ST. CHARLES COUNTY, MO (KTVI) - The conversation continued at Francis Howell’s school board meeting Thursday night on how the district will handle the influx of students from the unaccredited Normandy School District.
Already, roughly 200 Normandy students have applied to transfer to the St. Charles County district, and the application deadline is still two weeks away.
The process of transferring unaccredited public school students is completely uncharted, especially since the Supreme Court ruling didn’t come with specific instructions. To deal with the myriad questions and issues, the Francis Howell Board of Education voted unanimously Thursday to create a part-time staff member position to handle the transfer process.
The salary will be funded with tuition money from the Normandy students. Also discussed Thursday was the tuition amount, and how it will be collected from Normandy.
In a nutshell, the unaccredited school district will be charged 1/10th of the roughly $11,000 annual tuition, per month, per student. If Normandy doesn't pay, the Department of Elementary and Secondary Education would redirect Normandy's state aid to Francis Howell for payment.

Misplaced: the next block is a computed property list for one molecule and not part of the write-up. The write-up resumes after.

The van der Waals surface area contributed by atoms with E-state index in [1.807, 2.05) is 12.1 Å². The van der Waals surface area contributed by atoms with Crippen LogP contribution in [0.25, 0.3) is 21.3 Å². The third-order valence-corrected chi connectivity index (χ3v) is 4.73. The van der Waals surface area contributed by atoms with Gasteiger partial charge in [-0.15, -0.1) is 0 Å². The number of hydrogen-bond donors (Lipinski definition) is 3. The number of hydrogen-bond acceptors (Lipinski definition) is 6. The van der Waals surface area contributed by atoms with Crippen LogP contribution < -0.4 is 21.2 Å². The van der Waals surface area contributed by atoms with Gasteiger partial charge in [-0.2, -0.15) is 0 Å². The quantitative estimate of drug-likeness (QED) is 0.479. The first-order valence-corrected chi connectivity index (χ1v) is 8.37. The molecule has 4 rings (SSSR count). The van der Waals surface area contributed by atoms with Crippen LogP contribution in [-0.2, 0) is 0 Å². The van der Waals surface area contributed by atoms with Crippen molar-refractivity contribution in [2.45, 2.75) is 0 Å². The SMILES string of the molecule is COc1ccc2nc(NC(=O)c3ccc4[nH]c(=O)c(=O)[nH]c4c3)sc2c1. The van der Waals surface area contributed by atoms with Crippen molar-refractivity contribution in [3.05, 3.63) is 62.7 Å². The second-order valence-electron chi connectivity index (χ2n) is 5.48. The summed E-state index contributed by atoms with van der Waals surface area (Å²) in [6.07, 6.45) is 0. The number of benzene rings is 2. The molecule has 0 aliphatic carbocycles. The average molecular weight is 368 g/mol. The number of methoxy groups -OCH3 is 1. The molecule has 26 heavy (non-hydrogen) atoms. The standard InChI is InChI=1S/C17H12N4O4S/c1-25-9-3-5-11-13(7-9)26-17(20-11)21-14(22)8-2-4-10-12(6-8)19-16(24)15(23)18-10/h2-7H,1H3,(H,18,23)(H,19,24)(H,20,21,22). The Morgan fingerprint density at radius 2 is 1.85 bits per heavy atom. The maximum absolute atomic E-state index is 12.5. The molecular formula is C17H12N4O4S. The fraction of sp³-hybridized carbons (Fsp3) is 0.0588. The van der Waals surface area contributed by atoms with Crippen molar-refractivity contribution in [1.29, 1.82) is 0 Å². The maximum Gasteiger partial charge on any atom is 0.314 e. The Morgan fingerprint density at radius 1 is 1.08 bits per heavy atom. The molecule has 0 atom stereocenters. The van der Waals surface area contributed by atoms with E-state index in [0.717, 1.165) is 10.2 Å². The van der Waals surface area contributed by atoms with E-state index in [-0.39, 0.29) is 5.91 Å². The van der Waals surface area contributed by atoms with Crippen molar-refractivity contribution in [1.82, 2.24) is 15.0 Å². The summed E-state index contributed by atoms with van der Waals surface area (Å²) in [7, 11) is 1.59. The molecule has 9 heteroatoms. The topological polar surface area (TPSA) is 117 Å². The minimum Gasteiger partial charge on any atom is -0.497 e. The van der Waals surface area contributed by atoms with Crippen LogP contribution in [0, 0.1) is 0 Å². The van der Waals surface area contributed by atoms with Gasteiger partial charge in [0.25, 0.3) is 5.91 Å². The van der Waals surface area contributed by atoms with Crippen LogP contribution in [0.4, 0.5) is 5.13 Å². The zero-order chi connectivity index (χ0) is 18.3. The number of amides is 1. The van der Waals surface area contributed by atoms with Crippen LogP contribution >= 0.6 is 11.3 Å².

However, board members were concerned about what happens if neither Normandy nor DESE pays up. Board member Mark Lafata says it’s unfair for Francis Howell taxpayers to foot the bill, and thinks the district policy needs to include some consequences.
St. Charles County State Rep. Mark Parkinson is confident that Francis Howell can handle the added load, but he feels his district shouldn’t have been put in this position in the first place. He has a hunch Normandy chose Francis Howell because it’s so far away, hoping more students—and money—would stay in Normandy.
Parkinson explains, “The biggest victims and the biggest pawns in the whole situation are the kids in the Normandy School District. Because I’ll be quite honest with you, those school board members look at those kids and see dollar signs on their foreheads. And they don’t want to lose that money and power.”
This state representative was also defending himself tonight, after failing to pass House Bill 514. The bill would have given Francis Howell board members the choice to accept the transfers or not. Parkinson insists this decision would have put board members between a rock and a hard place: either accept the transfers and upset their constituents, or reject them and be labeled racists.
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